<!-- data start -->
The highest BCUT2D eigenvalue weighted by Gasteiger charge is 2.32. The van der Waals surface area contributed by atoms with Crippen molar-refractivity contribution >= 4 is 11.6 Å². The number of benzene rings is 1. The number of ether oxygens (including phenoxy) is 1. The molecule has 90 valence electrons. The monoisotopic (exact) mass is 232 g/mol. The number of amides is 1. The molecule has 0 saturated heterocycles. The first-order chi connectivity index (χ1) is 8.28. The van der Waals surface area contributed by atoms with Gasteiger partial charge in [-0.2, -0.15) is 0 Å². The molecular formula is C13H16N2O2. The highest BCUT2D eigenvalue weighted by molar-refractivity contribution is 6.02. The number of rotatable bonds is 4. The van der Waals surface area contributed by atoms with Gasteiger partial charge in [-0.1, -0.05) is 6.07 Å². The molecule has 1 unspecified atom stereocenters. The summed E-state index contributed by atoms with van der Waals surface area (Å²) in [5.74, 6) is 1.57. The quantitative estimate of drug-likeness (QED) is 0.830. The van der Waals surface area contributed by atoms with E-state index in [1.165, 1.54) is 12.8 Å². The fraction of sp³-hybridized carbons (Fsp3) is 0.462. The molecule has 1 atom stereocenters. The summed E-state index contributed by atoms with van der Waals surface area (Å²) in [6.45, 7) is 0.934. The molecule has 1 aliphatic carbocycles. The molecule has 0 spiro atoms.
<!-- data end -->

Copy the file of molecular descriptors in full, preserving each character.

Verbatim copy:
The highest BCUT2D eigenvalue weighted by Gasteiger charge is 2.32. The van der Waals surface area contributed by atoms with Crippen molar-refractivity contribution >= 4 is 11.6 Å². The number of benzene rings is 1. The number of ether oxygens (including phenoxy) is 1. The molecule has 90 valence electrons. The monoisotopic (exact) mass is 232 g/mol. The number of amides is 1. The molecule has 0 saturated heterocycles. The first-order chi connectivity index (χ1) is 8.28. The van der Waals surface area contributed by atoms with Gasteiger partial charge in [-0.2, -0.15) is 0 Å². The molecular formula is C13H16N2O2. The highest BCUT2D eigenvalue weighted by molar-refractivity contribution is 6.02. The number of rotatable bonds is 4. The van der Waals surface area contributed by atoms with Gasteiger partial charge in [-0.1, -0.05) is 6.07 Å². The molecule has 1 unspecified atom stereocenters. The summed E-state index contributed by atoms with van der Waals surface area (Å²) in [5.74, 6) is 1.57. The quantitative estimate of drug-likeness (QED) is 0.830. The van der Waals surface area contributed by atoms with E-state index in [1.165, 1.54) is 12.8 Å². The fraction of sp³-hybridized carbons (Fsp3) is 0.462. The molecule has 1 atom stereocenters. The summed E-state index contributed by atoms with van der Waals surface area (Å²) in [6.45, 7) is 0.934. The molecule has 1 aliphatic carbocycles. The molecule has 0 spiro atoms.